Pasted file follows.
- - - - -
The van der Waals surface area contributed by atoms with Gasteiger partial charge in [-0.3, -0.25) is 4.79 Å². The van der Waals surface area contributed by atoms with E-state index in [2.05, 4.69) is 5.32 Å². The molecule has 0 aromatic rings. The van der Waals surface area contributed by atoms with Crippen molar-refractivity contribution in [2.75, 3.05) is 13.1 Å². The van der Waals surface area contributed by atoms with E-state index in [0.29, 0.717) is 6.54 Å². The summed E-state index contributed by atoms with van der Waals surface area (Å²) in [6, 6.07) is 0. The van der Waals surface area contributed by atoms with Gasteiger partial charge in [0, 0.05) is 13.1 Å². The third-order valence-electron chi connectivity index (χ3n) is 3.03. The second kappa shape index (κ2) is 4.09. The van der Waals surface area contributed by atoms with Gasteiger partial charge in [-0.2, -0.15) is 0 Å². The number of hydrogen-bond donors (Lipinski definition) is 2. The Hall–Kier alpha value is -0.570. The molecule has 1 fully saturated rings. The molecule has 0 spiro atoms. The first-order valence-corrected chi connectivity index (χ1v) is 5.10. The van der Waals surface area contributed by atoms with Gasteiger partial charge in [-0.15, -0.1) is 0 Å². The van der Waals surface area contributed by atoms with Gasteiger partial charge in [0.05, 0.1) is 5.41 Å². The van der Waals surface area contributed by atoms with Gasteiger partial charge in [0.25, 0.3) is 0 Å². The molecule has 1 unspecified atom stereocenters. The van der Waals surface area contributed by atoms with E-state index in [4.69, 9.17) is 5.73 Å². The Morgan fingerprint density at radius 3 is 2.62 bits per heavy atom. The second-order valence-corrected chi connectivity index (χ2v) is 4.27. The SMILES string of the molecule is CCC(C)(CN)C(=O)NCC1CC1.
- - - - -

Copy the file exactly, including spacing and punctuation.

The van der Waals surface area contributed by atoms with Gasteiger partial charge in [-0.3, -0.25) is 4.79 Å². The van der Waals surface area contributed by atoms with E-state index in [2.05, 4.69) is 5.32 Å². The molecule has 0 aromatic rings. The van der Waals surface area contributed by atoms with Crippen molar-refractivity contribution in [2.75, 3.05) is 13.1 Å². The van der Waals surface area contributed by atoms with E-state index in [0.29, 0.717) is 6.54 Å². The summed E-state index contributed by atoms with van der Waals surface area (Å²) in [6, 6.07) is 0. The van der Waals surface area contributed by atoms with Gasteiger partial charge in [0, 0.05) is 13.1 Å². The third-order valence-electron chi connectivity index (χ3n) is 3.03. The second kappa shape index (κ2) is 4.09. The van der Waals surface area contributed by atoms with Gasteiger partial charge in [-0.2, -0.15) is 0 Å². The number of hydrogen-bond donors (Lipinski definition) is 2. The Hall–Kier alpha value is -0.570. The molecule has 1 fully saturated rings. The molecule has 0 spiro atoms. The first-order valence-corrected chi connectivity index (χ1v) is 5.10. The van der Waals surface area contributed by atoms with Gasteiger partial charge in [-0.15, -0.1) is 0 Å². The van der Waals surface area contributed by atoms with Gasteiger partial charge in [0.05, 0.1) is 5.41 Å². The van der Waals surface area contributed by atoms with Gasteiger partial charge in [0.25, 0.3) is 0 Å². The molecule has 1 unspecified atom stereocenters. The van der Waals surface area contributed by atoms with E-state index in [4.69, 9.17) is 5.73 Å². The Morgan fingerprint density at radius 3 is 2.62 bits per heavy atom. The second-order valence-corrected chi connectivity index (χ2v) is 4.27. The SMILES string of the molecule is CCC(C)(CN)C(=O)NCC1CC1.